Tonight’s Portland-Minnesota game barely misses out on the 10 largest differentials. Surprisingly, some of those games in the screenshot have been pretty fun, or at least close. The team with the worse SRS in those matchups is, to no surprise, 0-10.

The home team in the 10 most-even matchups, at least by SRS, is 8-2. Most look decently contested, but we’re not taking into account rest advantages, injuries, players returning from injuries, etc. Again, Oklahoma City is likely to see a rise in their SRS, the Kings may continue to dip, Detroit’s should be twice as bad for being as disappointing as they are, and Golden State should get a boost just because. Maybe I’ll make a new metric called SoupRS. If a team was a soup and I had a spoonful, my reaction would either hurt or help their original SRS. Basketball stats: Tasty, edible, digestible?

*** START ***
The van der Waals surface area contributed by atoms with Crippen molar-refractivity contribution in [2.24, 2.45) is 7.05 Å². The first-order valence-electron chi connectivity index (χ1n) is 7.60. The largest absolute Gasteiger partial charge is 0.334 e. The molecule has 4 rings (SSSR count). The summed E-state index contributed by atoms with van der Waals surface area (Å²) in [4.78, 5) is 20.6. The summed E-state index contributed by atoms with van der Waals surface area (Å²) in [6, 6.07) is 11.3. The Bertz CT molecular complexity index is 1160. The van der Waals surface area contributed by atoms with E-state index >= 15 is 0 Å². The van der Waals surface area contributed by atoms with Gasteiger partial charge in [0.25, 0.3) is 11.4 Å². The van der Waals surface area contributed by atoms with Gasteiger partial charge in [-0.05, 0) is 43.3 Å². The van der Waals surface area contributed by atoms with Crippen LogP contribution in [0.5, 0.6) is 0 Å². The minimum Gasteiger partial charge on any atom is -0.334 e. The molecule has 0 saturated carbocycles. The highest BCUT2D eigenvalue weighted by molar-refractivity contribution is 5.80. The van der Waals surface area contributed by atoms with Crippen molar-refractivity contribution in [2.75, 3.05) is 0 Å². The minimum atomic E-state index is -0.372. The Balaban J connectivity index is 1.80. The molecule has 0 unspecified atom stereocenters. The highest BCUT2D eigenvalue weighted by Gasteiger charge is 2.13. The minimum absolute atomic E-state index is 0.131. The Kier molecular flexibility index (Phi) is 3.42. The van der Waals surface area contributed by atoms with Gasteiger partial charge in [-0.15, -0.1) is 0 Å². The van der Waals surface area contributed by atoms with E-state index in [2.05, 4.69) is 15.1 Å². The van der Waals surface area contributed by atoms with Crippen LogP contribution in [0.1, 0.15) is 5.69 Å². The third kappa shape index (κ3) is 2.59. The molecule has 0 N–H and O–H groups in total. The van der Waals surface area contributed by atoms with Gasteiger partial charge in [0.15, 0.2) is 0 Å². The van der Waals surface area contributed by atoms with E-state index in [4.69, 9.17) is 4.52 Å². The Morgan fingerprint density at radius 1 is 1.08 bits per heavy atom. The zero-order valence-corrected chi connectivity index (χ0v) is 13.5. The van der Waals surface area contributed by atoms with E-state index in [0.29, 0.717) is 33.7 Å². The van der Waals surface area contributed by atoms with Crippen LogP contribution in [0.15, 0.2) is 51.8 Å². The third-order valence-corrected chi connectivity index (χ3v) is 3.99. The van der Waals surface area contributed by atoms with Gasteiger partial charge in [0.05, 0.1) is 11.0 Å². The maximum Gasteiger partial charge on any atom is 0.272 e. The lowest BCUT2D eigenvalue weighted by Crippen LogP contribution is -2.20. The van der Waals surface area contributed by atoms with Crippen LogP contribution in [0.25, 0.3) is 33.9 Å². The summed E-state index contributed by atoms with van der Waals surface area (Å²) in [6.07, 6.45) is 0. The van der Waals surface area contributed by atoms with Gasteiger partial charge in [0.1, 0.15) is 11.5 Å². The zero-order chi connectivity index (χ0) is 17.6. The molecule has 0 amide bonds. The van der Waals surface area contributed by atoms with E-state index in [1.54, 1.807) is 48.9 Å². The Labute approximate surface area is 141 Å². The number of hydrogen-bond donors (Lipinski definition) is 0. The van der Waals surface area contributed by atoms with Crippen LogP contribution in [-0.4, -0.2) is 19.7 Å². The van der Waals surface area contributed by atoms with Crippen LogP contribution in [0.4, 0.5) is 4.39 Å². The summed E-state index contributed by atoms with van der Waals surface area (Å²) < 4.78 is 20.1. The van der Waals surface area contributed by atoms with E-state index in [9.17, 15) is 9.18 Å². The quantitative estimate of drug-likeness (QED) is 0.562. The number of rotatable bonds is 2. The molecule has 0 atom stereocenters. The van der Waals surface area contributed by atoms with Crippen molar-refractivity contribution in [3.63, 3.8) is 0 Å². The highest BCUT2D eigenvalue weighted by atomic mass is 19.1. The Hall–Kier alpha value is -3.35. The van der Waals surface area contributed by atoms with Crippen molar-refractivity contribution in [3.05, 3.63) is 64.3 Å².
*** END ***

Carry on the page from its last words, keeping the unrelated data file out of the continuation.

Looking back on 2015 over-under bets

We are now just over 1/4th of the way through the NBA season, so in celebration I decided to repost my thoughts on over-under lines from a couple months ago. Golden State makes me feel like a genius when I was really making a desperate attempt to be funny. The Bucks? Not so much. They’re almost halfway to their over-under line of 24.5. (These lines were taken from the Westgate SuperBook, by the way.)

Anyway, take a look. There’s blood from a few bad predictions, for sure.

East vs. West Week 6: The East sort of strikes back

The West may have finished Week 6 over .500 at 15-10, but the East put a dent in the record-breaking point differential after laying some smackings on them. Those were mostly thanks to the Toronto Raptors and Washington Wizards as they went a combined 4-0, each win by eight or more points.